House debates

Thursday, 16 August 2007

Matters of Public Importance

Local Government

4:09 pm

Photo of Alan GriffinAlan Griffin (Bruce, Australian Labor Party, Shadow Minister for Veterans' Affairs) Share this | Hansard source

Given that the member for Blair is still here, I will start with a few comments about his contribution on the matter of public importance. Members might recall that earlier today the member for Blair started with a quote from Macbeth, who was ‘from his mother’s womb untimely ripped’. I think he got the wrong Shakespearian experience. He should have seen Ian McKellen’s recent fantastic performance in King Lear. That play is about an old king, a king who has had a long rule, but beneath him all is not well. What we see is a situation not dissimilar to that facing the Howard government. We see the siblings on the front bench all fighting amongst themselves about who will take over and what will happen next. We see them continually briefing journalists. They are very, very unhappy. Initially the king sits above it and does not quite know what is going on. But, over time, he eventually descends into a situation which is nothing more than tragic; he is just losing it. That is probably the most appropriate Shakespearean play to use when talking about the Howard government today. Beyond that, what else can I say about the member’s contribution? We had references to fat posteriors and patsies—not a lot of it parliamentary and not a lot of it relevant. Then again, that is what we would expect at this time, in this place, in this sort of debate.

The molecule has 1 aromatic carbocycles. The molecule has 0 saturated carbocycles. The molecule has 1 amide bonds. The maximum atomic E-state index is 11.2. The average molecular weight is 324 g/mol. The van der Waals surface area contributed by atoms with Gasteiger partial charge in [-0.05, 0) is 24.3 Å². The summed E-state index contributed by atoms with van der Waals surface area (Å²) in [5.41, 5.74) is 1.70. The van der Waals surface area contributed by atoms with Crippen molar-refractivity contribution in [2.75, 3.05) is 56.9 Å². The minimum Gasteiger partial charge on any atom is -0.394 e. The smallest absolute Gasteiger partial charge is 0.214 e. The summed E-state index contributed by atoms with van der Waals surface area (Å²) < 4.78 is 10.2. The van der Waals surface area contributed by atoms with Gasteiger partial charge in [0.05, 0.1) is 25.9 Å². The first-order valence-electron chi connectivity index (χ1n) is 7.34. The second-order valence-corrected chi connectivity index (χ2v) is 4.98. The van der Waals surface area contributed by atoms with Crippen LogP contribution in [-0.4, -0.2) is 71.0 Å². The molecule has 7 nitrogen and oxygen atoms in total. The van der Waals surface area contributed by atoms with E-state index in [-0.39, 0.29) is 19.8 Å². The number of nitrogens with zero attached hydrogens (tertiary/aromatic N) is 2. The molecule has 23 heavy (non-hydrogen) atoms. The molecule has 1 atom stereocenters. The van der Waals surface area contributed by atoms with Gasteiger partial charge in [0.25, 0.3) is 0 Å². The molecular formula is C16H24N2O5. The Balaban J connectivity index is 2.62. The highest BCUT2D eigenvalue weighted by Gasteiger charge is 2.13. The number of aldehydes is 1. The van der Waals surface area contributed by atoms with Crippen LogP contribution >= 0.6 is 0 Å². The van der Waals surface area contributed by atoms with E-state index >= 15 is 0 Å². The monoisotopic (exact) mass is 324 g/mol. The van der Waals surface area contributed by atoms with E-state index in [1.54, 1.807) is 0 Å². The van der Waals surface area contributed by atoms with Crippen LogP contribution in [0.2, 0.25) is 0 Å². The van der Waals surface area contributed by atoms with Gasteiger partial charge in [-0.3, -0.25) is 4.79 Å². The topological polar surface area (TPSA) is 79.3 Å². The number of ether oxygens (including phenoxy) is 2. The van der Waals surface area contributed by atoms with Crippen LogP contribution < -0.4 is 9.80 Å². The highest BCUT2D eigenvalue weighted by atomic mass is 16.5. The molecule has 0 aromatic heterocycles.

Before that, we had the contribution from the member for Hinkler, who introduced the matter of public importance. He talked about cynical and ham-fisted policies. I must admit that I was not paying attention when he said that and I was not sure who he was talking about. Apparently he was talking about the Premier of Queensland, but I thought he was talking about the Prime Minister. When we look at some of this and the movement that has occurred on this issue in recent times, that is what we have actually seen.